“While these proposals may seem infinitely sensible to those who love elephants there are an increasingly isolated few who object and wish to see a legalized and continuing trade in ivory,” explains Sally Case. “But, as the recent Great Elephant Census clearly shows, Africa’s elephants are under incredible pressure. It is time for courageous and visionary leadership from all corners of the globe to do their bit to stop the slaughter. To lose one of the world’s most iconic species for the sake of trinkets and ornaments is not a legacy we should be proud of.”

NOTES:

*The African Elephant Coalition includes 29 African countries, 26 of them African elephant range states, comprising the overwhelming majority (70%) of the 37 countries in which African elephants are found.

About CITES:

The international trade in wild animals and plants is worth billions of dollars every year, and is having a serious impact on species survival. The Convention on International Trade in Endangered Species of Wild Flora and Fauna (CITES) is a United Nations international agreement between governments, providing varying levels of protection for species that are, or may be, in danger of extinction from international trade. 175 member countries meet every three years for the CITES Conference of Parties ( CoP ) to debate trade Proposals by its member parties. CITES places ‘at-risk’ species in two main categories: Appendix I imposes a commercial trade ban and Appendix II monitors and regulates trade.

Endangered wildlife trade is a low priority for many governments. But without CITES, it would be a free-for-all. Many mechanisms have been developed under the treaty to combat illegal wildlife trade and to persuade countries to comply with controls such as bans on commercial trade in rhino horn, tiger parts and elephant ivory (the compliance system). Currently they are under threat from lack of funding and forces within CITES trying to re-write the compliance system and prevent the use of trade sanctions when countries fail to comply with the treaty. DSWF works to strengthen this compliance and enforcement.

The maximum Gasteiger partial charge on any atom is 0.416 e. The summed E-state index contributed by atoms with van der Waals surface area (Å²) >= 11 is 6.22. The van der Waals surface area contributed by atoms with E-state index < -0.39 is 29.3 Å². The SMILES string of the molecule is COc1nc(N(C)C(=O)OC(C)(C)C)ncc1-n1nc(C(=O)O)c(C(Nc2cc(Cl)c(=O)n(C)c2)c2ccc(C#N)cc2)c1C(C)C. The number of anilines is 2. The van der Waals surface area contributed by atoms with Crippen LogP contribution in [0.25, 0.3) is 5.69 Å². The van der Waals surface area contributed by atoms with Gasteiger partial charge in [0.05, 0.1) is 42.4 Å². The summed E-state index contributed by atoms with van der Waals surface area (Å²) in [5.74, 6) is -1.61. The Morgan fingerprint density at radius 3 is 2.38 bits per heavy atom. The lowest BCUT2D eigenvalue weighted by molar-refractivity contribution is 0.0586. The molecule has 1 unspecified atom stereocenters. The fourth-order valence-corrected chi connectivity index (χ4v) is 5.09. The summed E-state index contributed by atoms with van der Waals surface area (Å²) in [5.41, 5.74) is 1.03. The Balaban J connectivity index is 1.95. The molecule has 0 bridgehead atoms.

Other issues that have been of particular interest are the continued controversial decisions to allow one-off trade sales in ivory, which DSWF opposes and tries hard to minimise the detrimental impact on elephants, particularly in poorer range states. DSWF also focuses on other specific species proposals as and when appropriate (relating to wildlife trade, the status of species and their protection).

The elephant is a prime example of a species that has directly benefited from being listed on CITES Appendix 1, banning any trade. Between 1979 and 1989, more than 600,000 African elephants were slaughtered for their ivory, reducing the population by half. In 1989 the African elephant was given the highest level of protection under CITES, and an international ban on the trade in ivory put in place. However, in the last few years, with some African range states being granted one-off ivory sales, it has sent the message to traders and poachers that the trade is once again open and poaching has increased significantly. With its partners from Species Survival Network (SSN – a coalition of wildlife organisations working within the CITES framework to reduce the impact of international trade on wild fauna and flora) DSWF continues to lobby against any re-opening of the ivory trade, calling for a 20 year moratorium on ivory trading.

For a more detailed view of the proposals in this release please see the attached documents.

For more on DSWF’s work to protect Africa’s elephants click here

For further information and press enquiries call Vicky Flynn on 44(0)1483 272323